IDEAS home Printed from https://ideas.repec.org/p/lam/wpaper/14-10.html
   My bibliography  Save this paper

Do malevolent leaders provoke conflict? An experiment on the paradox of the plenty

Author

Listed:
  • Klarizze Puzon
  • Marc Willinger

Abstract

Using a laboratory experiment, we study the impact of a sudden increase in the common-pool size on within-group fighting, i.e. the paradox of the plenty. We also consider the role of leader behavior in avoiding this paradox. In the first stage, a randomly chosen leader of the group determines how much of the common-pool resource to protect from second stage conflict. In the next stage, each group member allocates his private endowment between working or fighting for a share of the unprotected resource. We consider two treatments: anarchy (consisting of the second stage only) and leadership. We find that the existence of institutions is not always better than anarchy. This is aggravated when resource size is higher. It is only when leaders are benevolent, i.e. they chose the strongest resource protection in the first stage, that group conflict (in come) is reduced (goes up). When leaders are malevolent, i.e. they chose weak resource protection, outcomes are worse than those under anarchy.

Suggested Citation

  • Klarizze Puzon & Marc Willinger, 2014. "Do malevolent leaders provoke conflict? An experiment on the paradox of the plenty," Working Papers 14-10, LAMETA, Universitiy of Montpellier, revised Oct 2014.
  • Handle: RePEc:lam:wpaper:14-10
    as

    Download full text from publisher

    File URL: http://www.lameta.univ-montp1.fr/Documents/DR2014-10.pdf
    File Function: Revised version, 2014
    Download Restriction: no

    References listed on IDEAS

    as
    1. Chichilnisky, Graciela, 1994. "North-South Trade and the Global Environment," American Economic Review, American Economic Association, vol. 84(4), pages 851-874, September.
    2. Erik O Kimbrough & Roman M Sheremeta, 2014. "Why can’t we be friends? Entitlements and the costs of conflict," Working Papers 14-01, Chapman University, Economic Science Institute.
    3. van der Ploeg, Frederick & Poelhekke, Steven, 2010. "The pungent smell of "red herrings": Subsoil assets, rents, volatility and the resource curse," Journal of Environmental Economics and Management, Elsevier, vol. 60(1), pages 44-55, July.
    4. Klarizze Anne Puzon & Marc Willinger, 2014. "WHY MY PARTICIPATION MATTERS: Rent-seeking with endogenous prize determination," Working Papers 14-05, LAMETA, Universitiy of Montpellier, revised Jun 2014.
    5. Hodler, Roland, 2006. "The curse of natural resources in fractionalized countries," European Economic Review, Elsevier, vol. 50(6), pages 1367-1386, August.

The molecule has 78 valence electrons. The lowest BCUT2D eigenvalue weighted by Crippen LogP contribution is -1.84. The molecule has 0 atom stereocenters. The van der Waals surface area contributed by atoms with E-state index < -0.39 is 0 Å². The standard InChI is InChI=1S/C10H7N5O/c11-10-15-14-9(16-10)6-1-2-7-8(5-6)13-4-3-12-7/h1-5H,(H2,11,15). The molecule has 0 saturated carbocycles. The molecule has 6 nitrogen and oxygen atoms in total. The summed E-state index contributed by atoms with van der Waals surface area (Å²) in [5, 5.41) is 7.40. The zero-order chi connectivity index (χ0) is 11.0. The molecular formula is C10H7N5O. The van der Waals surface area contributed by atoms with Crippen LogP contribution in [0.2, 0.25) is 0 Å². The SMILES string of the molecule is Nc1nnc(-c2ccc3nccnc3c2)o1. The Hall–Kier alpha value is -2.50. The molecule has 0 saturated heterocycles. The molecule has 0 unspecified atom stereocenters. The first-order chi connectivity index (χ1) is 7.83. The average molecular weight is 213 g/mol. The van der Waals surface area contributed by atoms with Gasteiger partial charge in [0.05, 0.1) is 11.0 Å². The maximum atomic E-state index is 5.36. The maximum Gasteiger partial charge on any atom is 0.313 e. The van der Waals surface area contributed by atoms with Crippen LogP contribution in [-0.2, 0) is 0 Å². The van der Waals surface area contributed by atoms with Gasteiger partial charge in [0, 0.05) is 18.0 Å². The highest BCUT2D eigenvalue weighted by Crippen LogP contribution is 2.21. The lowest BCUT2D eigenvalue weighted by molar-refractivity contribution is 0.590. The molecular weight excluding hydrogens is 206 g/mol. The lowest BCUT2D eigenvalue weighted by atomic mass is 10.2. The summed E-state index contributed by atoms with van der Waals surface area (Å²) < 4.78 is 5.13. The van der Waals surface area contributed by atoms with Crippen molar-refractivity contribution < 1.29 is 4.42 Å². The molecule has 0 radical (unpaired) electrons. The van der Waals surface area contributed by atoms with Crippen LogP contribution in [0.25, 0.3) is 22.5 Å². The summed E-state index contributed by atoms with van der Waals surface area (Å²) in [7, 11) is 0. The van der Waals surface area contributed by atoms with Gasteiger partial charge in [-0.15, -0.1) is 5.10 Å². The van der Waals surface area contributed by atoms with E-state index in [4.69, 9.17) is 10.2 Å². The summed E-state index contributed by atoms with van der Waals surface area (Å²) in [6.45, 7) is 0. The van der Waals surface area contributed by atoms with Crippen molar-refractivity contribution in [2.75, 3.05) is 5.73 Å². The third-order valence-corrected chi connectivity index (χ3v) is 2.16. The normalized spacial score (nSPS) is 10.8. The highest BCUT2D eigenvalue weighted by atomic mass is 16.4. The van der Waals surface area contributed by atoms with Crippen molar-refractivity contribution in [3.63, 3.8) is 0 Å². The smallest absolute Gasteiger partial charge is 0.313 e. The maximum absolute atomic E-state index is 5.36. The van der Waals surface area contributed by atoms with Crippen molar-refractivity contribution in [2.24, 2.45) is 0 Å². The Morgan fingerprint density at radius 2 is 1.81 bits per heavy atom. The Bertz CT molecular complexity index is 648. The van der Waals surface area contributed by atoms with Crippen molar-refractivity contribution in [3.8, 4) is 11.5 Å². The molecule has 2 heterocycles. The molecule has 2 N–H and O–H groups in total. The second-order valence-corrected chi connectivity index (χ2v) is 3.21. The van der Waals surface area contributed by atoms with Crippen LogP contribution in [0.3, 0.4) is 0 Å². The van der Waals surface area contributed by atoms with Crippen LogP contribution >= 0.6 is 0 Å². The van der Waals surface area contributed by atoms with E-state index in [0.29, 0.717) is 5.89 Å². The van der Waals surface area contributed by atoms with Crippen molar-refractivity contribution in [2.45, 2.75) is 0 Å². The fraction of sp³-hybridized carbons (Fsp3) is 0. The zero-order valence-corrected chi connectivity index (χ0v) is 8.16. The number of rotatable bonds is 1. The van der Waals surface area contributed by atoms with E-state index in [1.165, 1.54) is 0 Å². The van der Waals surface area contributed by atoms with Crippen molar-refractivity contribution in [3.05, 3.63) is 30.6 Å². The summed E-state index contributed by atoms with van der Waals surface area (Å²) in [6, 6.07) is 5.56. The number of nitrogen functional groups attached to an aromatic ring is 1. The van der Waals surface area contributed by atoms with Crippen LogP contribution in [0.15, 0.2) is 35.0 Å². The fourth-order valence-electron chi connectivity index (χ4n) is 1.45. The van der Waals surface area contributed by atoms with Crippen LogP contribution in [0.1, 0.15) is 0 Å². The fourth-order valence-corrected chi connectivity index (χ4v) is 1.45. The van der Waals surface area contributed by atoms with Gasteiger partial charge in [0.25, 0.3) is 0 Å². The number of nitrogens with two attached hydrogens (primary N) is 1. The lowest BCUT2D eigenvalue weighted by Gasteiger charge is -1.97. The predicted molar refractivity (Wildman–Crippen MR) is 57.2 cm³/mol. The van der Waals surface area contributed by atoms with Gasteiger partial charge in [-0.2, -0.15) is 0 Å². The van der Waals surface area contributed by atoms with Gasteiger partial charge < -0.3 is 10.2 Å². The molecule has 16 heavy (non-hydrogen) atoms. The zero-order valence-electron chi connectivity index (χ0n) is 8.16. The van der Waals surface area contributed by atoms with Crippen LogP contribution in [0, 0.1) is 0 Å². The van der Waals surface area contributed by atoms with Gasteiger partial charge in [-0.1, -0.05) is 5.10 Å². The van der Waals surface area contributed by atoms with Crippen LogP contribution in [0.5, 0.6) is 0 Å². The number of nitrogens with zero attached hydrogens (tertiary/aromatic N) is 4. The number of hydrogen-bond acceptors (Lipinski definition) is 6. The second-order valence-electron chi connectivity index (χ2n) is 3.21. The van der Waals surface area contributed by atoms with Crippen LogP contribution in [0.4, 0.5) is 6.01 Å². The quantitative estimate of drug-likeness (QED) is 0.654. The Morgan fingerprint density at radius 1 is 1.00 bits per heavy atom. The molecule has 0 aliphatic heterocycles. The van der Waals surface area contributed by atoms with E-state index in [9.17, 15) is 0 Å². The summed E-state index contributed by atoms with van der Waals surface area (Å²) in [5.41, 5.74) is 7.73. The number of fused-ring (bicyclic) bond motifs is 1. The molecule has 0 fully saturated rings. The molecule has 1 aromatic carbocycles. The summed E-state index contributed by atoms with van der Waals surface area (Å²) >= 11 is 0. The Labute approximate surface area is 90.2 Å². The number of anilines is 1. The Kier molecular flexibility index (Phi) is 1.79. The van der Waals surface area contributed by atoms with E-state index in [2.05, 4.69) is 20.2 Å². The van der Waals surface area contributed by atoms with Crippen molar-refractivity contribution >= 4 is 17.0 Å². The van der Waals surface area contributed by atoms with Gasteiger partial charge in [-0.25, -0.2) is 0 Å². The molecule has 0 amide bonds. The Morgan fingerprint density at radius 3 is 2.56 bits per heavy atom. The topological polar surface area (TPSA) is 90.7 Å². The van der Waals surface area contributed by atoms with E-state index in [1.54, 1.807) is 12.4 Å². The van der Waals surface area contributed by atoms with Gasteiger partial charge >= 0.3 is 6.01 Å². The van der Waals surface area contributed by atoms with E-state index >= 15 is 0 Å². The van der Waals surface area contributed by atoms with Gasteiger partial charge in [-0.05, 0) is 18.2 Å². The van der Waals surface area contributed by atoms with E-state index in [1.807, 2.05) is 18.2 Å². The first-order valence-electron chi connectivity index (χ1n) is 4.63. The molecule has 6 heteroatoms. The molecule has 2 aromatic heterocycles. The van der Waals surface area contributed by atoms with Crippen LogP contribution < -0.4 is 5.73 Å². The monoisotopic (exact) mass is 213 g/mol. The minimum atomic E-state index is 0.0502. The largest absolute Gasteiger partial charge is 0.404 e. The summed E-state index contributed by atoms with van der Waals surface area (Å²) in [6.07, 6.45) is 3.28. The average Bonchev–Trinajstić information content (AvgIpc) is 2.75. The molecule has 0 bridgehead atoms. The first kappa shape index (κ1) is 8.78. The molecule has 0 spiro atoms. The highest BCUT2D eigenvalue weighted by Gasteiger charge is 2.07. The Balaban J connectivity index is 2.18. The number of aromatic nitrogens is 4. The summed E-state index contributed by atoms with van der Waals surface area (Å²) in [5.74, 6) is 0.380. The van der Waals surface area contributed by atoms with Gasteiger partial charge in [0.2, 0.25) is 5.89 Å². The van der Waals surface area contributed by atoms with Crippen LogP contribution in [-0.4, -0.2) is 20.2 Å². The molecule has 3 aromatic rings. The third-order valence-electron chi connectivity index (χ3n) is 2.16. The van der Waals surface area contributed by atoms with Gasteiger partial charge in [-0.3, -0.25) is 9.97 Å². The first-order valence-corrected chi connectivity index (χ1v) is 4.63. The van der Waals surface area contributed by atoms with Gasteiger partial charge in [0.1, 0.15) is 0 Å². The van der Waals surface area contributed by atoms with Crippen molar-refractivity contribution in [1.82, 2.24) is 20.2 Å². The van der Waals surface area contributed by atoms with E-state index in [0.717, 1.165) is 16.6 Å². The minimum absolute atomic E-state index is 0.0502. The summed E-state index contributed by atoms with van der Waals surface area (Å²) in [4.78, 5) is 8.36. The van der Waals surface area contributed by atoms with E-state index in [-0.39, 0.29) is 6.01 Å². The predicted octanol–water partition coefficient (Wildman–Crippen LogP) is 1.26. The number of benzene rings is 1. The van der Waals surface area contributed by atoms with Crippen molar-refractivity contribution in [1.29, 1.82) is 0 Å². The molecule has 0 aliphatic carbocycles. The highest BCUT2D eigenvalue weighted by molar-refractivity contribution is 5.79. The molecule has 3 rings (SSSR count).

6. Durham, Yvonne & Hirshleifer, Jack & Smith, Vernon L, 1998. "Do the Rich Get Richer and the Poor Poorer? Experimental Tests of a Model of Power," American Economic Review, American Economic Association, vol. 88(4), pages 970-983, September.
    7. Kocher, Martin G. & Martinsson, Peter & Visser, Martine, 2008. "Does stake size matter for cooperation and punishment?," Economics Letters, Elsevier, vol. 99(3), pages 508-511, June.
    8. Katharina Wick & Erwin Bulte, 2006. "Contesting resources – rent seeking, conflict and the natural resource curse," Public Choice, Springer, vol. 128(3), pages 457-476, September.
    9. Duffy, John & Kim, Minseong, 2005. "Anarchy in the laboratory (and the role of the state)," Journal of Economic Behavior & Organization, Elsevier, vol. 56(3), pages 297-329, March.
    10. Erik O Kimbrough & Roman M Sheremeta, 2014. "Why can’t we be friends? Entitlements and the costs of conflict," Journal of Peace Research, Peace Research Institute Oslo, vol. 51(4), pages 487-500, July.
    Full references (including those not matched with items on IDEAS)

    More about this item

    NEP fields

    This paper has been announced in the following NEP Reports:

    Statistics

    Access and download statistics

    Corrections

    All material on this site has been provided by the respective publishers and authors. You can help correct errors and omissions. When requesting a correction, please mention this item's handle: RePEc:lam:wpaper:14-10. See general information about how to correct material in RePEc.

    For technical questions regarding this item, or to correct its authors, title, abstract, bibliographic or download information, contact: (Patricia Modat). General contact details of provider: http://edirc.repec.org/data/lamplfr.html .

    If you have authored this item and are not yet registered with RePEc, we encourage you to do it here. This allows to link your profile to this item. It also allows you to accept potential citations to this item that we are uncertain about.

    If CitEc recognized a reference but did not link an item in RePEc to it, you can help with this form .

    If you know of missing items citing this one, you can help us creating those links by adding the relevant references in the same way as above, for each refering item. If you are a registered author of this item, you may also want to check the "citations" tab in your RePEc Author Service profile, as there may be some citations waiting for confirmation.

    Please note that corrections may take a couple of weeks to filter through the various RePEc services.

    IDEAS is a RePEc service hosted by the Research Division of the Federal Reserve Bank of St. Louis . RePEc uses bibliographic data supplied by the respective publishers.